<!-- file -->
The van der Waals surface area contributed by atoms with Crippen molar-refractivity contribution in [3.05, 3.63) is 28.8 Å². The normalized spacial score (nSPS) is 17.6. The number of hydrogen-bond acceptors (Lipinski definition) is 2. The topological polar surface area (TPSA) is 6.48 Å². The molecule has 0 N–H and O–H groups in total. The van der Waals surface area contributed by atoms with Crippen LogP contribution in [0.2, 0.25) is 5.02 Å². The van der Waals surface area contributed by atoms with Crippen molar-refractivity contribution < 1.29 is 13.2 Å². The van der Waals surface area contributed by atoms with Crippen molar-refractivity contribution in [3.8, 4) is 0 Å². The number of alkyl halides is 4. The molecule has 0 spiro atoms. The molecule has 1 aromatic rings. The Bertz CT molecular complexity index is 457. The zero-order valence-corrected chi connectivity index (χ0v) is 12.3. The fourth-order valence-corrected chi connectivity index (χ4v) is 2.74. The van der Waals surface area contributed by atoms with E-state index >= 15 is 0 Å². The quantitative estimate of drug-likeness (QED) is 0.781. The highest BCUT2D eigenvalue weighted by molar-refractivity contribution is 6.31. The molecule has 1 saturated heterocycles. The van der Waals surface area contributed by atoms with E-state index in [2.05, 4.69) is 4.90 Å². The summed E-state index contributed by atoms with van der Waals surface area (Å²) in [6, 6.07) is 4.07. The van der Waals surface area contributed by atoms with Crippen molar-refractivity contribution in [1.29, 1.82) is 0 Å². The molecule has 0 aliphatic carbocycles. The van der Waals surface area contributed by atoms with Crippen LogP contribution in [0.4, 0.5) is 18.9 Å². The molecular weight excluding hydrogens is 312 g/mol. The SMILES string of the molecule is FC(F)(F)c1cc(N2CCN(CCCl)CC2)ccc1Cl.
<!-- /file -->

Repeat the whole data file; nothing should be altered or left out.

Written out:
The van der Waals surface area contributed by atoms with Crippen molar-refractivity contribution in [3.05, 3.63) is 28.8 Å². The normalized spacial score (nSPS) is 17.6. The number of hydrogen-bond acceptors (Lipinski definition) is 2. The topological polar surface area (TPSA) is 6.48 Å². The molecule has 0 N–H and O–H groups in total. The van der Waals surface area contributed by atoms with Crippen LogP contribution in [0.2, 0.25) is 5.02 Å². The van der Waals surface area contributed by atoms with Crippen molar-refractivity contribution < 1.29 is 13.2 Å². The van der Waals surface area contributed by atoms with Crippen molar-refractivity contribution in [3.8, 4) is 0 Å². The number of alkyl halides is 4. The molecule has 0 spiro atoms. The molecule has 1 aromatic rings. The Bertz CT molecular complexity index is 457. The zero-order valence-corrected chi connectivity index (χ0v) is 12.3. The fourth-order valence-corrected chi connectivity index (χ4v) is 2.74. The van der Waals surface area contributed by atoms with E-state index >= 15 is 0 Å². The quantitative estimate of drug-likeness (QED) is 0.781. The highest BCUT2D eigenvalue weighted by molar-refractivity contribution is 6.31. The molecule has 1 saturated heterocycles. The van der Waals surface area contributed by atoms with E-state index in [2.05, 4.69) is 4.90 Å². The summed E-state index contributed by atoms with van der Waals surface area (Å²) in [6, 6.07) is 4.07. The van der Waals surface area contributed by atoms with Crippen molar-refractivity contribution in [1.29, 1.82) is 0 Å². The molecule has 0 aliphatic carbocycles. The van der Waals surface area contributed by atoms with Crippen LogP contribution in [0.4, 0.5) is 18.9 Å². The molecular weight excluding hydrogens is 312 g/mol. The SMILES string of the molecule is FC(F)(F)c1cc(N2CCN(CCCl)CC2)ccc1Cl.